for him to accept sessions, he had to rely on the
money earned from the band.
Collins split up in the winter of 1973, in an explosive
response by Merrilll to the band's deceptive management,
and their mishandling of the band's finances. Simply
put, the band were being ripped off in a big way.
Merrill got on a plane for London the day before they
were to headline at the Budokan. On arrival in the
UK he formed the band The Arrows. Six months after
leaving Japan he was in the British top ten charts
with The Arrows !
forward to the present-
to overhelming public demand as a result of the CD
reissues of "Tokyo-New York", the band reformed
in the 1990s, with new management and a new record
label. They recorded the albums "Chemical Reaction",
"Pink Soup", and "Boys Life" in
1996, '97 and '98. The band made a lineup switch at
this time with Masayoshi "Mabo" Kabe of
the famed 60s group sounds band the Golden Cups replacing
Take Yokouchi on bass guitar. The new sound of the
reformed band rarely has even the slightest hint of
the old Vodka Collins glam, now replaced with more
of a hard rock edge. Times change, people change,
and so too the music.
the three albums they made in the 1990s, "Boys
Life" is arguably the best, and the most musically
cohesive of the reunion albums. Hiroshi Oguchi's drums
convey a sense of danger and a feeling that things
could skid off the rails at any moment, creating a
natural tension in the music that is unusual for the
typically precision obessesed Japan based bands. Alan
Merrill's varied approach to songwriting, dipping
into many colorful musical styles, makes for a diverse
feel on each track. His unique stylized vocals and
guitar playing convey a common thread on each song.
Herein lies the difference in Vodka Collins from other
bands in the history of the Japan rock scene. The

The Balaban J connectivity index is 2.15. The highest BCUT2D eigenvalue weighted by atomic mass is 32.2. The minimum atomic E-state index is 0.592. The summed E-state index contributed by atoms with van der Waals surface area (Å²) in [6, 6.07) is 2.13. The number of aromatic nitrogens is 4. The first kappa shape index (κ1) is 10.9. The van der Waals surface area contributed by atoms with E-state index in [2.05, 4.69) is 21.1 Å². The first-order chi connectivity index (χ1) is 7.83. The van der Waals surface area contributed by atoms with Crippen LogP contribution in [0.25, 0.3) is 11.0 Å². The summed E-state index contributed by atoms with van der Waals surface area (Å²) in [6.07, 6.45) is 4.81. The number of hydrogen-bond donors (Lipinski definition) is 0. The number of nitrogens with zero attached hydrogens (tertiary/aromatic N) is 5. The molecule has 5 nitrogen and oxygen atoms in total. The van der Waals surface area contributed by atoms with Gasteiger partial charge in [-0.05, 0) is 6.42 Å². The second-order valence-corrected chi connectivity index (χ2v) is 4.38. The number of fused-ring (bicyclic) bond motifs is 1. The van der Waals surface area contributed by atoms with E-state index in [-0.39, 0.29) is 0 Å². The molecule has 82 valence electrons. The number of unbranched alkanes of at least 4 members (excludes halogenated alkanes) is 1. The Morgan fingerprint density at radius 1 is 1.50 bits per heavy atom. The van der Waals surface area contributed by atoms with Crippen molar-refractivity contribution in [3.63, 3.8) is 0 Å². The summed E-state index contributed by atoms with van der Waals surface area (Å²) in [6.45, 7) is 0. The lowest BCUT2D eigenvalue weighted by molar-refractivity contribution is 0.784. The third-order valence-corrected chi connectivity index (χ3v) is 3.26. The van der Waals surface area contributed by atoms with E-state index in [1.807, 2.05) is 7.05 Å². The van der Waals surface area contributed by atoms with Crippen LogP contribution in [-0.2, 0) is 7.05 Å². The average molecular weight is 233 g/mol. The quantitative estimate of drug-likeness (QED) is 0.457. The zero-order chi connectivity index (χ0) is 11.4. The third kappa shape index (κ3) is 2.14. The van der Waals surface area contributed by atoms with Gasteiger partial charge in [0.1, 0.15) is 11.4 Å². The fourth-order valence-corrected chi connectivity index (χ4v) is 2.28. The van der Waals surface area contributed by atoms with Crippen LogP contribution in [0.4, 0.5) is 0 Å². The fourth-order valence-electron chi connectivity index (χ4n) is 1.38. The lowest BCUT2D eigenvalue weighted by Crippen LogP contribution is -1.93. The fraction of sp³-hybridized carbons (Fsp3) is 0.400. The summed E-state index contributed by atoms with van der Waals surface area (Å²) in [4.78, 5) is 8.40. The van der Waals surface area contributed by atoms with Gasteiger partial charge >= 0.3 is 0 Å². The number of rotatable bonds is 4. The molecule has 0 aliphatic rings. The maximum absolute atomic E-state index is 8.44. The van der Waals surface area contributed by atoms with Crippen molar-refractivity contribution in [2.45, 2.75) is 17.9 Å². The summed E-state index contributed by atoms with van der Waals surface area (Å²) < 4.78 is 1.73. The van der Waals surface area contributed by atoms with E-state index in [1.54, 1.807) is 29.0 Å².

combination of Merrill and Oguchi is combustable,
and when it works, they rock as hard as anyone, anywhere
Collins was the # 1 glam rock band in Japan in the
early 1970s. It is rumoured that David Bowie's story
of "Ziggy Stardust and the Spiders From Mars"
was based on this group. Vodka Collins even featured
a guitarist from The Spiders, Monsieur Kamayatsu,
which strongly supports this theory. The first incarnation
of Vodka Collins disbanded in the winter of 1973,
at the peak of their popularity, with lead singer
Alan Merrill leaving Tokyo for London to form another
succcessful glam pop band The Arrows, who had hits
with "I Love Rock N Roll", "Touch Too
Much" and "My last Night With You".
Drummer Oguchi left for Africa, to study drum techniques
after the band's breakup. Monsieur went solo to much
success, and bassist Yokouchi formed the band Tensaw
a few years later, who recut the Vodka Collins' song
"Automatic Pilot" and had a hit with it.
Collins made their debut album over 30 years ago,
but the music they made still sounds timeless and
contemporary today. In October 2004, the newly created
Polystar subsidiary label (Felicity records) have
issued a 16 song Vodka Collins compilation album titled
"Boys In The Band".
band Vodka Collins are now legends in the domestic
Japanese market, and only recently have their records
been available to the international audience, mainly
as a result of the internet. They have been well received
all over the world and the band continues to appeal
across many decades and changes in fashion and tastes.